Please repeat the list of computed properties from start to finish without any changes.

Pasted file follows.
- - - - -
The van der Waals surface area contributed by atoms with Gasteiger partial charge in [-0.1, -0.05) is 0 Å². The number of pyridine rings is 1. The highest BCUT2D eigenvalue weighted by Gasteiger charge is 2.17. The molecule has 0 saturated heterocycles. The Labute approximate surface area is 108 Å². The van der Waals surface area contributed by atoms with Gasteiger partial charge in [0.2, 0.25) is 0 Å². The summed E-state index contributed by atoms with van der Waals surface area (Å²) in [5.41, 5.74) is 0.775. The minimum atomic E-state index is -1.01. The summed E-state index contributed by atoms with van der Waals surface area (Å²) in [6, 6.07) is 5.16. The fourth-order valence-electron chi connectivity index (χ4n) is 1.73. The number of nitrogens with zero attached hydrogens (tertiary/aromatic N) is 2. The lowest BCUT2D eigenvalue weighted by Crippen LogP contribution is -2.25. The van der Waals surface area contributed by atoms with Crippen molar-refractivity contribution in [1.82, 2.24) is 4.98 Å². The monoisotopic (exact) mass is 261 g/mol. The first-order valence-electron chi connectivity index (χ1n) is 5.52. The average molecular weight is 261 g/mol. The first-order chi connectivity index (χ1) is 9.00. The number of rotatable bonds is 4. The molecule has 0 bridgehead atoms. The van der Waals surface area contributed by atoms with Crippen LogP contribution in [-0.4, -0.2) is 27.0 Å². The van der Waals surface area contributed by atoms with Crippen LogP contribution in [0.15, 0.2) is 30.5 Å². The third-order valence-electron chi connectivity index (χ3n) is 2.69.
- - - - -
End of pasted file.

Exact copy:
The van der Waals surface area contributed by atoms with Gasteiger partial charge in [-0.1, -0.05) is 0 Å². The number of pyridine rings is 1. The highest BCUT2D eigenvalue weighted by Gasteiger charge is 2.17. The molecule has 0 saturated heterocycles. The Labute approximate surface area is 108 Å². The van der Waals surface area contributed by atoms with Gasteiger partial charge in [0.2, 0.25) is 0 Å². The summed E-state index contributed by atoms with van der Waals surface area (Å²) in [5.41, 5.74) is 0.775. The minimum atomic E-state index is -1.01. The summed E-state index contributed by atoms with van der Waals surface area (Å²) in [6, 6.07) is 5.16. The fourth-order valence-electron chi connectivity index (χ4n) is 1.73. The number of nitrogens with zero attached hydrogens (tertiary/aromatic N) is 2. The lowest BCUT2D eigenvalue weighted by Crippen LogP contribution is -2.25. The van der Waals surface area contributed by atoms with Crippen molar-refractivity contribution in [1.82, 2.24) is 4.98 Å². The monoisotopic (exact) mass is 261 g/mol. The first-order valence-electron chi connectivity index (χ1n) is 5.52. The average molecular weight is 261 g/mol. The first-order chi connectivity index (χ1) is 9.00. The number of rotatable bonds is 4. The molecule has 0 bridgehead atoms. The van der Waals surface area contributed by atoms with Crippen LogP contribution in [-0.4, -0.2) is 27.0 Å². The van der Waals surface area contributed by atoms with Crippen LogP contribution in [0.15, 0.2) is 30.5 Å². The third-order valence-electron chi connectivity index (χ3n) is 2.69.